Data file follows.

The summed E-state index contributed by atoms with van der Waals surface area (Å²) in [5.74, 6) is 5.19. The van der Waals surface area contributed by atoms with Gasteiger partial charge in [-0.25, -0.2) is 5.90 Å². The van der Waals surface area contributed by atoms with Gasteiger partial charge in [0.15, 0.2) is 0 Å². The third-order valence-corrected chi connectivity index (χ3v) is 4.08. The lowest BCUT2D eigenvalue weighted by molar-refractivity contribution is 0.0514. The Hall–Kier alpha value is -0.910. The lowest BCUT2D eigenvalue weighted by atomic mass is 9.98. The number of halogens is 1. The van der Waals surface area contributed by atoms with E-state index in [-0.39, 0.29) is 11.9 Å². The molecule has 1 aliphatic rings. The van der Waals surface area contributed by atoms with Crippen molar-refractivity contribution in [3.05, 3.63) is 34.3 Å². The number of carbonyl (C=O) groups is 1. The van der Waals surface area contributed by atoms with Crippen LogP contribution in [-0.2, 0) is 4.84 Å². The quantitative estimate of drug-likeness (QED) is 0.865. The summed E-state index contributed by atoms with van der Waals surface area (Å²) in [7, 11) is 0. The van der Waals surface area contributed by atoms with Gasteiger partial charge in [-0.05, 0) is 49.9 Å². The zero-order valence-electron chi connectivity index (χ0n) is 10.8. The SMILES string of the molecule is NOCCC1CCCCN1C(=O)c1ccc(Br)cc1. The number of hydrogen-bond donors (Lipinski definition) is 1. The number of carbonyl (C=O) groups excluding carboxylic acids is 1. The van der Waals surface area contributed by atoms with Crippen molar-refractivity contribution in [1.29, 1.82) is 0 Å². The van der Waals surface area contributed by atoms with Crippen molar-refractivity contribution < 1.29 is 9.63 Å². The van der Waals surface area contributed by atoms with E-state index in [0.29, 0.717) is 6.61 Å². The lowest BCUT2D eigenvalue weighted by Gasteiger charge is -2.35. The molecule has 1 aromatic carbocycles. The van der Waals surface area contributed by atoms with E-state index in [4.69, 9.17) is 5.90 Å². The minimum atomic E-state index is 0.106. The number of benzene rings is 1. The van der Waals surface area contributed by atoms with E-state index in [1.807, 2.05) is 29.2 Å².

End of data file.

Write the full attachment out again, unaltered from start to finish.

The summed E-state index contributed by atoms with van der Waals surface area (Å²) in [5.74, 6) is 5.19. The van der Waals surface area contributed by atoms with Gasteiger partial charge in [-0.25, -0.2) is 5.90 Å². The van der Waals surface area contributed by atoms with Gasteiger partial charge in [0.15, 0.2) is 0 Å². The third-order valence-corrected chi connectivity index (χ3v) is 4.08. The lowest BCUT2D eigenvalue weighted by molar-refractivity contribution is 0.0514. The Hall–Kier alpha value is -0.910. The lowest BCUT2D eigenvalue weighted by atomic mass is 9.98. The number of halogens is 1. The van der Waals surface area contributed by atoms with E-state index in [-0.39, 0.29) is 11.9 Å². The molecule has 1 aliphatic rings. The van der Waals surface area contributed by atoms with Crippen molar-refractivity contribution in [3.05, 3.63) is 34.3 Å². The number of carbonyl (C=O) groups is 1. The van der Waals surface area contributed by atoms with Crippen LogP contribution in [-0.2, 0) is 4.84 Å². The quantitative estimate of drug-likeness (QED) is 0.865. The summed E-state index contributed by atoms with van der Waals surface area (Å²) in [7, 11) is 0. The van der Waals surface area contributed by atoms with Gasteiger partial charge in [-0.05, 0) is 49.9 Å². The zero-order valence-electron chi connectivity index (χ0n) is 10.8. The SMILES string of the molecule is NOCCC1CCCCN1C(=O)c1ccc(Br)cc1. The number of hydrogen-bond donors (Lipinski definition) is 1. The number of carbonyl (C=O) groups excluding carboxylic acids is 1. The van der Waals surface area contributed by atoms with Crippen molar-refractivity contribution in [1.29, 1.82) is 0 Å². The van der Waals surface area contributed by atoms with Crippen molar-refractivity contribution < 1.29 is 9.63 Å². The van der Waals surface area contributed by atoms with E-state index in [0.29, 0.717) is 6.61 Å². The lowest BCUT2D eigenvalue weighted by Gasteiger charge is -2.35. The molecule has 1 aromatic carbocycles. The van der Waals surface area contributed by atoms with E-state index in [4.69, 9.17) is 5.90 Å². The minimum atomic E-state index is 0.106. The number of benzene rings is 1. The van der Waals surface area contributed by atoms with E-state index in [1.807, 2.05) is 29.2 Å².